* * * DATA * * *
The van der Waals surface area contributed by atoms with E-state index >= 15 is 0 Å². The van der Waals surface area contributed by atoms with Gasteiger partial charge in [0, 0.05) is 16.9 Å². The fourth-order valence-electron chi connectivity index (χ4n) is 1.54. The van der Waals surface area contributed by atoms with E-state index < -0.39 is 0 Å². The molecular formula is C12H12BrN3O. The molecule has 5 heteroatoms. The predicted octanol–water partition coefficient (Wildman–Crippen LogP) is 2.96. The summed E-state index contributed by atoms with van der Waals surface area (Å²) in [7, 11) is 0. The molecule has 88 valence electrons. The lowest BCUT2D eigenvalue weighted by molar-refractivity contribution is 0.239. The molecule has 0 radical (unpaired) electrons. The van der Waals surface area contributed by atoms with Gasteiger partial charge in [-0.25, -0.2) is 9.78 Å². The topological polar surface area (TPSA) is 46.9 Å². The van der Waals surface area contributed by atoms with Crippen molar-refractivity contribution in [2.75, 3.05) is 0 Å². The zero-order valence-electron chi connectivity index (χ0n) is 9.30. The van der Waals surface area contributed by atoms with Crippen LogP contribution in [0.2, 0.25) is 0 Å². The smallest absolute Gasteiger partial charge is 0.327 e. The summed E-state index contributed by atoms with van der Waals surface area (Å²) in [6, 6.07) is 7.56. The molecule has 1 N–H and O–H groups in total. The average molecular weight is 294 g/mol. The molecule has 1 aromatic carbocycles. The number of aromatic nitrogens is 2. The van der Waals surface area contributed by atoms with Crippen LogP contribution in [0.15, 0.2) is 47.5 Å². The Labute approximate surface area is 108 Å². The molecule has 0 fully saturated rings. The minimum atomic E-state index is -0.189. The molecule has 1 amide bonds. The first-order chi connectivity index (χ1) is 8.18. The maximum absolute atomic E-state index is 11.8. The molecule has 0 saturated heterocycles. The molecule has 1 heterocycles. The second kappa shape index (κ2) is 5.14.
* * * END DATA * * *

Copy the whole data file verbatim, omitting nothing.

The van der Waals surface area contributed by atoms with E-state index >= 15 is 0 Å². The van der Waals surface area contributed by atoms with Gasteiger partial charge in [0, 0.05) is 16.9 Å². The fourth-order valence-electron chi connectivity index (χ4n) is 1.54. The van der Waals surface area contributed by atoms with E-state index < -0.39 is 0 Å². The molecular formula is C12H12BrN3O. The molecule has 5 heteroatoms. The predicted octanol–water partition coefficient (Wildman–Crippen LogP) is 2.96. The summed E-state index contributed by atoms with van der Waals surface area (Å²) in [7, 11) is 0. The molecule has 88 valence electrons. The lowest BCUT2D eigenvalue weighted by molar-refractivity contribution is 0.239. The molecule has 0 radical (unpaired) electrons. The van der Waals surface area contributed by atoms with Gasteiger partial charge in [-0.25, -0.2) is 9.78 Å². The topological polar surface area (TPSA) is 46.9 Å². The van der Waals surface area contributed by atoms with Crippen molar-refractivity contribution in [2.75, 3.05) is 0 Å². The zero-order valence-electron chi connectivity index (χ0n) is 9.30. The van der Waals surface area contributed by atoms with Crippen LogP contribution in [0.2, 0.25) is 0 Å². The smallest absolute Gasteiger partial charge is 0.327 e. The summed E-state index contributed by atoms with van der Waals surface area (Å²) in [6, 6.07) is 7.56. The molecule has 1 N–H and O–H groups in total. The average molecular weight is 294 g/mol. The molecule has 1 aromatic carbocycles. The number of aromatic nitrogens is 2. The van der Waals surface area contributed by atoms with Crippen LogP contribution in [0.15, 0.2) is 47.5 Å². The Labute approximate surface area is 108 Å². The molecule has 0 fully saturated rings. The minimum atomic E-state index is -0.189. The molecule has 1 amide bonds. The first-order chi connectivity index (χ1) is 8.18. The maximum absolute atomic E-state index is 11.8. The molecule has 0 saturated heterocycles. The molecule has 1 heterocycles. The second kappa shape index (κ2) is 5.14.